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Baltimore, MD
Miles Traveled: 193
Days on the Road: 4

People Killed At Ft. McHenry: 4
Verses Of The Star Spangled Banner We'd Never Heard Of: 3
Patriotic Remote Control of the Day
It Begins...
Week 2, Day 5
Tuesday, Feb 4, 2003
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O'er These Very Ramparts
N 39°15.785 W 76°34.779

Today started out looking like another inside day. Another day of sitting around the Hecht's house, eating truffles and sipping scotch, casually forgetting just what it is that we're doing here. Not here in Owings Mills, necessarily, though that is an interesting question, but here adrift, floated out away from our home shore. What I'm trying to say is it was raining this morning. All of our best laid plans, most of which hadn't been laid yet, were to be for naught. This thought kept us in bed until about 11, at which time we noticed it had become sunny. Now our best laid plans for laying were for naught and we felt pressured to act. Act we did.

At 3, we dressed, hopped in Anthony's father's mouse infested 1988 Mustang (which is still fast as a whip and a kick to drive, despite the mice and the general falling-apart-ness.) and headed for Fort McHenry, Baltimore's biggest star-shaped fort.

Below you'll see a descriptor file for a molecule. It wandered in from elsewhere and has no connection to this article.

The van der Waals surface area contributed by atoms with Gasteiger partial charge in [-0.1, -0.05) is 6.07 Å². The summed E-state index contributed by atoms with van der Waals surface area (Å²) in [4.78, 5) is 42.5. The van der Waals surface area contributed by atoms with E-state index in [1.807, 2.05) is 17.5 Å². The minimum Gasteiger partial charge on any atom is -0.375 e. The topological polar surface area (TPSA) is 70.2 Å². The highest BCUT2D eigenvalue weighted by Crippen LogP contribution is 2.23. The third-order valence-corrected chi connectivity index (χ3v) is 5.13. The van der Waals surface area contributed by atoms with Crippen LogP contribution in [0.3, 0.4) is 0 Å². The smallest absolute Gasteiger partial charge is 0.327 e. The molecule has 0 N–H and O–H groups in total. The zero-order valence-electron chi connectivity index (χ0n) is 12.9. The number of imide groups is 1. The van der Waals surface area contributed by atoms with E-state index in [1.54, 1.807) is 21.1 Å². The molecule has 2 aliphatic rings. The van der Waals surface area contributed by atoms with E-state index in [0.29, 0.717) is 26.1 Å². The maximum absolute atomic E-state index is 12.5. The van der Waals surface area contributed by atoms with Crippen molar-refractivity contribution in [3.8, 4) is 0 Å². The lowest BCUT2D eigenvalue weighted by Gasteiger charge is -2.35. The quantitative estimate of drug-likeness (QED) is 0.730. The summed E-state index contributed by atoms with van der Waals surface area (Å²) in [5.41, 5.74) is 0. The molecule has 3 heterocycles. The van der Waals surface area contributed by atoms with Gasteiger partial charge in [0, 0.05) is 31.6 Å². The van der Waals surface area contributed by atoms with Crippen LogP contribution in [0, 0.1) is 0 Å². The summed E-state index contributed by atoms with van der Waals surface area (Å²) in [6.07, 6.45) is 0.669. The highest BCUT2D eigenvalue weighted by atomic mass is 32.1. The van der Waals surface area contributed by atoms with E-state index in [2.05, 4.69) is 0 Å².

The first in a series of many planned visits to our National Park System Thingies, this one proved interesting, but windy, and a bit sad. Sad in the way that tourist attractions always are when you're the only ones there. When you sit down to watch the Information Center Movie all by yourselves and the ranger starts it over for you special. Sad because the paint was peeling and there were no holograms or robot presidents or snack bar.

Because of the wind, they had a handkerchief-sized flag on the pole, instead of the basketball court-sized one we had been expecting to inspire us as it had Francis Scott Key. Oh well. The most dramatic and bizarrely patriotic moment was at the end of the informational film, when the curtains on the side of the theater open automatically to reveal a view of the grounds with the flag waving in the wind and a sign that says "Please Stand". We stood, mostly to leave, but I think we both felt some respect too, especially as the flag was at half mast for the crew of the Columbia. It didn't quite make up for the lack of robots, but at least it was automatic.

liz on the ramparts
Liz on them ramparts
big gate
A gate
throwin down some jew's harp
Throwin' down some Jew's harp
more photos in the archives »

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yesterday tomorrow